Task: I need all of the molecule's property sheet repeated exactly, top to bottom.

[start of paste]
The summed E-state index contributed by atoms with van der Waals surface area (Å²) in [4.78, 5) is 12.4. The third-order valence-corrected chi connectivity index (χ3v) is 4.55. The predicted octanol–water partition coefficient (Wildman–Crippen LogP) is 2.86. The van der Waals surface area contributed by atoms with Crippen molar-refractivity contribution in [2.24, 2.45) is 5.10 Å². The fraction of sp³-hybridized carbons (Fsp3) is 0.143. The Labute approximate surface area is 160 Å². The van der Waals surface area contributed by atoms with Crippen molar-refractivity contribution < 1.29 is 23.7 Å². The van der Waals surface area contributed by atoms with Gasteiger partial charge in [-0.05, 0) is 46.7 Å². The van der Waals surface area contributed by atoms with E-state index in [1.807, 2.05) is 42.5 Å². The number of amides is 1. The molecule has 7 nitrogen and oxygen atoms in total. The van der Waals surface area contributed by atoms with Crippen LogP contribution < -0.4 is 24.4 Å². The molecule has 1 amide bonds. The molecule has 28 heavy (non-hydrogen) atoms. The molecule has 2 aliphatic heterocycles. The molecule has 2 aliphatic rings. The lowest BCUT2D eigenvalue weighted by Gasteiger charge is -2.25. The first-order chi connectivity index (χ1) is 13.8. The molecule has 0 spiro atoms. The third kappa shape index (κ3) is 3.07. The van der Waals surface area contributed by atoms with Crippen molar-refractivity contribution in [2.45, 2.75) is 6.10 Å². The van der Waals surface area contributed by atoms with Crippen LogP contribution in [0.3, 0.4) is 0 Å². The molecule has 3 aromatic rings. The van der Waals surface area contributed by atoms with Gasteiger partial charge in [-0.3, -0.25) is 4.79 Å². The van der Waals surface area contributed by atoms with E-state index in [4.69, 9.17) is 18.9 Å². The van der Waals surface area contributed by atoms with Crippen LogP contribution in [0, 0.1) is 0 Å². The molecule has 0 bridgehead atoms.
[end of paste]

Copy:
The summed E-state index contributed by atoms with van der Waals surface area (Å²) in [4.78, 5) is 12.4. The third-order valence-corrected chi connectivity index (χ3v) is 4.55. The predicted octanol–water partition coefficient (Wildman–Crippen LogP) is 2.86. The van der Waals surface area contributed by atoms with Crippen molar-refractivity contribution in [2.24, 2.45) is 5.10 Å². The fraction of sp³-hybridized carbons (Fsp3) is 0.143. The Labute approximate surface area is 160 Å². The van der Waals surface area contributed by atoms with Crippen molar-refractivity contribution < 1.29 is 23.7 Å². The van der Waals surface area contributed by atoms with Gasteiger partial charge in [-0.05, 0) is 46.7 Å². The van der Waals surface area contributed by atoms with E-state index in [1.807, 2.05) is 42.5 Å². The number of amides is 1. The molecule has 7 nitrogen and oxygen atoms in total. The van der Waals surface area contributed by atoms with Crippen LogP contribution < -0.4 is 24.4 Å². The molecule has 1 amide bonds. The molecule has 28 heavy (non-hydrogen) atoms. The molecule has 2 aliphatic heterocycles. The molecule has 2 aliphatic rings. The lowest BCUT2D eigenvalue weighted by Gasteiger charge is -2.25. The first-order chi connectivity index (χ1) is 13.8. The molecule has 0 spiro atoms. The third kappa shape index (κ3) is 3.07. The van der Waals surface area contributed by atoms with Crippen molar-refractivity contribution in [2.45, 2.75) is 6.10 Å². The van der Waals surface area contributed by atoms with Crippen LogP contribution in [0.3, 0.4) is 0 Å². The molecule has 3 aromatic rings. The van der Waals surface area contributed by atoms with Gasteiger partial charge in [-0.3, -0.25) is 4.79 Å². The van der Waals surface area contributed by atoms with E-state index in [4.69, 9.17) is 18.9 Å². The van der Waals surface area contributed by atoms with Crippen LogP contribution in [0, 0.1) is 0 Å². The molecule has 0 bridgehead atoms.